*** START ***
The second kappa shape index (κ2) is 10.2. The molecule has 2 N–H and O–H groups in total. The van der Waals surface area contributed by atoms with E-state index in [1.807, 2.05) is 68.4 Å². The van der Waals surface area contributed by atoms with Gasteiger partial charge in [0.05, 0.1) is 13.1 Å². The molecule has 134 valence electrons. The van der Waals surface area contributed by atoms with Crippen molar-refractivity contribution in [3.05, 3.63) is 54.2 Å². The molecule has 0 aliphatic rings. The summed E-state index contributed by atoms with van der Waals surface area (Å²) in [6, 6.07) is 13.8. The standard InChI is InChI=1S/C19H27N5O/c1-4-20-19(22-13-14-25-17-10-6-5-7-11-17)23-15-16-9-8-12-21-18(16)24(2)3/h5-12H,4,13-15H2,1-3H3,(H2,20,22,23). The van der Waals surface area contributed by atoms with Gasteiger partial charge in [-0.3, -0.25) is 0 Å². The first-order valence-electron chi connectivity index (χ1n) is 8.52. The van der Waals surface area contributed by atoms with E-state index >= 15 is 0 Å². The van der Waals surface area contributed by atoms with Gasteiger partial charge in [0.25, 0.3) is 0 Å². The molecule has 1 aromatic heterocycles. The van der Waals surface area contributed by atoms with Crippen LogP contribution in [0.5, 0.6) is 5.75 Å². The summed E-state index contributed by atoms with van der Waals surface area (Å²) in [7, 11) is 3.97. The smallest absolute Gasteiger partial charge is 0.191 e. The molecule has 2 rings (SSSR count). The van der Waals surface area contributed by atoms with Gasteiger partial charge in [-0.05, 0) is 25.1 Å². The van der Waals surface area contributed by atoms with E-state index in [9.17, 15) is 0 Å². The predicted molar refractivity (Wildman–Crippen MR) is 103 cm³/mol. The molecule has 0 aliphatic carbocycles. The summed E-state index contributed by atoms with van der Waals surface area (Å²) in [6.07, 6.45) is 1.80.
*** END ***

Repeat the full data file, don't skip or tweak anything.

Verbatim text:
The second kappa shape index (κ2) is 10.2. The molecule has 2 N–H and O–H groups in total. The van der Waals surface area contributed by atoms with E-state index in [1.807, 2.05) is 68.4 Å². The van der Waals surface area contributed by atoms with Gasteiger partial charge in [0.05, 0.1) is 13.1 Å². The molecule has 134 valence electrons. The van der Waals surface area contributed by atoms with Crippen molar-refractivity contribution in [3.05, 3.63) is 54.2 Å². The molecule has 0 aliphatic rings. The summed E-state index contributed by atoms with van der Waals surface area (Å²) in [6, 6.07) is 13.8. The standard InChI is InChI=1S/C19H27N5O/c1-4-20-19(22-13-14-25-17-10-6-5-7-11-17)23-15-16-9-8-12-21-18(16)24(2)3/h5-12H,4,13-15H2,1-3H3,(H2,20,22,23). The van der Waals surface area contributed by atoms with Gasteiger partial charge in [-0.3, -0.25) is 0 Å². The first-order valence-electron chi connectivity index (χ1n) is 8.52. The van der Waals surface area contributed by atoms with E-state index >= 15 is 0 Å². The van der Waals surface area contributed by atoms with Gasteiger partial charge in [0.25, 0.3) is 0 Å². The molecule has 1 aromatic heterocycles. The van der Waals surface area contributed by atoms with Crippen LogP contribution in [0.5, 0.6) is 5.75 Å². The summed E-state index contributed by atoms with van der Waals surface area (Å²) in [7, 11) is 3.97. The smallest absolute Gasteiger partial charge is 0.191 e. The molecule has 2 rings (SSSR count). The van der Waals surface area contributed by atoms with Gasteiger partial charge in [-0.05, 0) is 25.1 Å². The van der Waals surface area contributed by atoms with E-state index in [9.17, 15) is 0 Å². The predicted molar refractivity (Wildman–Crippen MR) is 103 cm³/mol. The molecule has 0 aliphatic carbocycles. The summed E-state index contributed by atoms with van der Waals surface area (Å²) in [6.07, 6.45) is 1.80.